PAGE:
— A Drain Auger
A drain auger is another effective way of tackling blockages without chemicals. Though you need to take care when pushing an auger through thin PVC sink piping. Otherwise known as a drain rooter, this tool combines the function of a long drain snake with a hand drill.
The end of a drain auger consists of a small, coiled spring to help guide the auger’s cable—as the user pushes it through the piping and the blockage. Once the end of the auger hits the blockage, the user can rotate the cable, which drills the coiled spring at the end through the blockage.
Some augers are manual, and you can also find ones that will run off a power drill. Drain rooters are better suited for use on small to medium blockages, but they can also get caught up on bends in narrow piping.
Best Practices on Plumbing Maintenance
There are a few things you can do without resorting to chemicals or a plumber. This includes modifying some basic habits—and watching how well your pipes drain water.
Stop Putting Food Down the Sink
Foods with high-fat contents such as cheese, chicken and grease are liquid when hot, but they will congeal on the inside of a cold drainage pipe. Pouring boiling water down the kitchen sink will melt the fat away at the top and then solidify further down as a clump.
The danger is that the further the fat moves down the pipe, the harder it is to get to. So, remember to scrape all food scraps into the bin and wait for grease and oils to cool so you can do the same.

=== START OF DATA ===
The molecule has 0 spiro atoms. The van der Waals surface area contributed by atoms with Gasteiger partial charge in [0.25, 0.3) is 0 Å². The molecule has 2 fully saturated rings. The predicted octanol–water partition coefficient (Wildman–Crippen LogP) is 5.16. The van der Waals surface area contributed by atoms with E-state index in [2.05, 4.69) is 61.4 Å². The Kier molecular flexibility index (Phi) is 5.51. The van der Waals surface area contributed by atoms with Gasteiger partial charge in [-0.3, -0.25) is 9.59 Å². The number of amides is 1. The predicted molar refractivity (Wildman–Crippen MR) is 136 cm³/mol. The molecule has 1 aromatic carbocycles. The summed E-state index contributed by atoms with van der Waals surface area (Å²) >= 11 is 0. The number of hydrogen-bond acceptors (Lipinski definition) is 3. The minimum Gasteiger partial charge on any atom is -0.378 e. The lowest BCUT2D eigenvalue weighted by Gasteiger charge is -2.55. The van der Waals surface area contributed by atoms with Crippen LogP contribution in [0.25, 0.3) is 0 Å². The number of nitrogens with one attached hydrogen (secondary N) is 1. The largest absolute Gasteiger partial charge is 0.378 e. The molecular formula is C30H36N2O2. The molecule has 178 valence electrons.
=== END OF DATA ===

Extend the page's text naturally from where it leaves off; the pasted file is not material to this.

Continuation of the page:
Put the Wipes in the Bin
These products are a major problem for sewerage plants and your toilet. It is amazing how common it is to see wet wipes stuck in a sewerage trap. The wipe material is a perfect design for snagging onto the rough interior of a pipe and for causing a blockage.
Removing clumps of wet wipes and hygiene products is difficult to do without them moving as a giant mass further down the pipe. So, it is better not to give your plumber this challenge and instead put anything non-dissolvable in the bin.
These are removable covers that fit over a sink’s or bathtub’s drain hole. The idea is that these simple devices tangle up hair and chunks of soap before they get a chance to enter the drain. Some hair traps are disposable, but many reusable versions are effective and easy to clean.
Look for Leaks
You may not see a leak, but other signs such as mould and swollen rotting wood around cabinetry suggest that you have a problem. High-pressure leaks are indications of a mains water pipeline issue.
Mystery leaks coming from your drainpipes are often a sign that it is too late to try a preventative method. But you may still be able to use one of the tools above to remove the blockage before it gets worse.
Not all problems are fixable with simple tricks and tools. If you are in doubt, you can call a plumber to assess the line for pressure drops. A professional plumber will have both the instruments and the skills to remedy blockages and leaks faster than you can.